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The world of crypto assets is not immune to the tactics of malicious actors, as revealed by Dami-Defi, a prominent crypto influencer, when three of his friends fell into the trap of crypto scams. He recounted how his friends’ wallets were hacked, resulting in the loss of a significant sum of US$25,000.

In response to such incidents, Dami-Defi took it upon himself to share five common crypto scams and how to evade them:

Fake Websites/Applications
A prevalent fraud involves counterfeit websites or applications that imitate popular decentralized exchanges (DEX) like UniSwap. Unsuspecting victims are tricked into connecting their wallets to these malevolent platforms. The offenders gain unauthorized access to the victims’ accounts and drain their funds.

To safeguard against such scams, traders are advised to visit reputable sources like CoinGecko and access exchanges through the Exchange section.

Pump and Dump Scheme
Another frequently occurring scheme is the pump and dump, wherein a prominent figure or influencer purchases an asset and promotes it on social media. Fear of missing out (FOMO) is commonly exploited to entice followers to invest impulsively, leading to a surge in the coin’s value.

Once the price has peaked due to increased asset purchases, the scammer sells off all their holdings, resulting in significant price drops and losses for those who bought during the pump.

To avoid falling into this trap, users are encouraged to exercise caution with influencers, particularly those who push for buying and “HODLing” until a specific price point or market capitalization is reached.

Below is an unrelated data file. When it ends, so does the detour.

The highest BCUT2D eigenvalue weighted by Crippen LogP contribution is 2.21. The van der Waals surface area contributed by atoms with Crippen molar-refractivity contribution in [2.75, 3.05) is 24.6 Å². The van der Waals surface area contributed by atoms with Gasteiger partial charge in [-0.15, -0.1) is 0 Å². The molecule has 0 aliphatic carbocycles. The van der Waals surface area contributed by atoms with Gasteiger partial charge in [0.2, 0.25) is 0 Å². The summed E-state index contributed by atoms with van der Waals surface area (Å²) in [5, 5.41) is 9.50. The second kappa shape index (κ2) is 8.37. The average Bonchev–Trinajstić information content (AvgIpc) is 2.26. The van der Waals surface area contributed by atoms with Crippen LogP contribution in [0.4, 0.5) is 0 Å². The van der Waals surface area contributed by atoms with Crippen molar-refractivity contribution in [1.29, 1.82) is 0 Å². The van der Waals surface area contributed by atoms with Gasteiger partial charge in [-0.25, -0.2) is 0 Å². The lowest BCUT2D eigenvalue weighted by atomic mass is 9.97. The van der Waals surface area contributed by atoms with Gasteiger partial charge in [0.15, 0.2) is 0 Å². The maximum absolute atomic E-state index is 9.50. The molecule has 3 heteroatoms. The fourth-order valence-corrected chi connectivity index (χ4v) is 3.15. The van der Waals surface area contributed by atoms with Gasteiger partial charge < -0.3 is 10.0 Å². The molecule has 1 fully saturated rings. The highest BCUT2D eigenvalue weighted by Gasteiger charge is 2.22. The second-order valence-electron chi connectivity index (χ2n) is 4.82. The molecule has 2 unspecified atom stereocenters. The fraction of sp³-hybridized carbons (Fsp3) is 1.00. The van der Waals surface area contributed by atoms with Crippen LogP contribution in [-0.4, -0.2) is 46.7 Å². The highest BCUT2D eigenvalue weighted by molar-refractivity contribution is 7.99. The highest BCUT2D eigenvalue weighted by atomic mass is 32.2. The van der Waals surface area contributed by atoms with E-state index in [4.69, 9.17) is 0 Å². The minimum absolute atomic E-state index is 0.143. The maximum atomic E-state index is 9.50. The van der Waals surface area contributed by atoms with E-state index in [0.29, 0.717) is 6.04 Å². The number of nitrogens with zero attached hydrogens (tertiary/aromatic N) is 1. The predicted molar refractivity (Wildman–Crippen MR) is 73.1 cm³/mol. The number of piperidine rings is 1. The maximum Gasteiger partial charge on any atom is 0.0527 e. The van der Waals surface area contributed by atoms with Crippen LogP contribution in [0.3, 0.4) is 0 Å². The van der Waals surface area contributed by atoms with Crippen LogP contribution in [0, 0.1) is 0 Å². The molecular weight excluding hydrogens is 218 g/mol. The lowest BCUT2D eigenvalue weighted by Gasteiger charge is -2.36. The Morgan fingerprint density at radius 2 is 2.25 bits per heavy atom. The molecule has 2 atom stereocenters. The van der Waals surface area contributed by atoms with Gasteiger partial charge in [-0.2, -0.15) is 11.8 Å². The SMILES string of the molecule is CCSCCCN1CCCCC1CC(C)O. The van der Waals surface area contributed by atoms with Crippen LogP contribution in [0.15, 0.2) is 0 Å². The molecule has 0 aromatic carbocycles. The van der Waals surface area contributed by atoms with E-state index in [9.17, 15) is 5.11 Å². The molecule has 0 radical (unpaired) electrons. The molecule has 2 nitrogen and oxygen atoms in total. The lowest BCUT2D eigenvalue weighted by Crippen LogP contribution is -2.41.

Initial Coin Offerings Fraud (ICO)
Initial Coin Offerings (ICOs) are seen as an opportunity to invest in new coins at a discounted rate before their public release. Unfortunately, this space is also rife with fraudulent activity. Some ICOs promise unrealistic returns but fail to deliver on their pledges.

To steer clear of deceptive ICOs, potential investors should conduct thorough research by checking a project’s social media accounts, community engagement, and reviewing their roadmaps and tokenomics. Additionally, evaluating the quality of partnerships can serve as a valid indicator of a legitimate ICO.

Honeypot Scheme
The Honeypot scheme involves fraudsters monitoring large wallets and sending fraudulent tokens to deceive observers into investing in fake projects. These transactions are displayed as “received,” enticing unsuspecting investors.

To protect themselves from falling into the Honeypot trap, traders and investors are advised to avoid investing small amounts of tokens, particularly in the range of US$200 to US$5,000, unless there is a compelling reason to do so. Furthermore, caution must be exercised when dealing with “received” tokens unless the amount involved is significant or part of an over-the-counter transaction (OTC).

Giveaway Fraud on Social Media
Social media platforms have become breeding grounds for giveaway fraud, where fake accounts promise significant returns in exchange for crypto transfers. Fraudsters often initiate their schemes by luring victims and their wallets to suspicious applications under the pretext of attractive gifts.

To protect against this type of fraud, it is crucial not to send assets to anyone promising substantial returns. Additionally, users should avoid connecting their wallets to suspicious platforms that claim to facilitate prize withdrawals. Vigilance and skepticism are paramount in such scenarios.

By staying informed and vigilant, traders and investors can minimize their exposure to crypto scams and protect their hard-earned assets.

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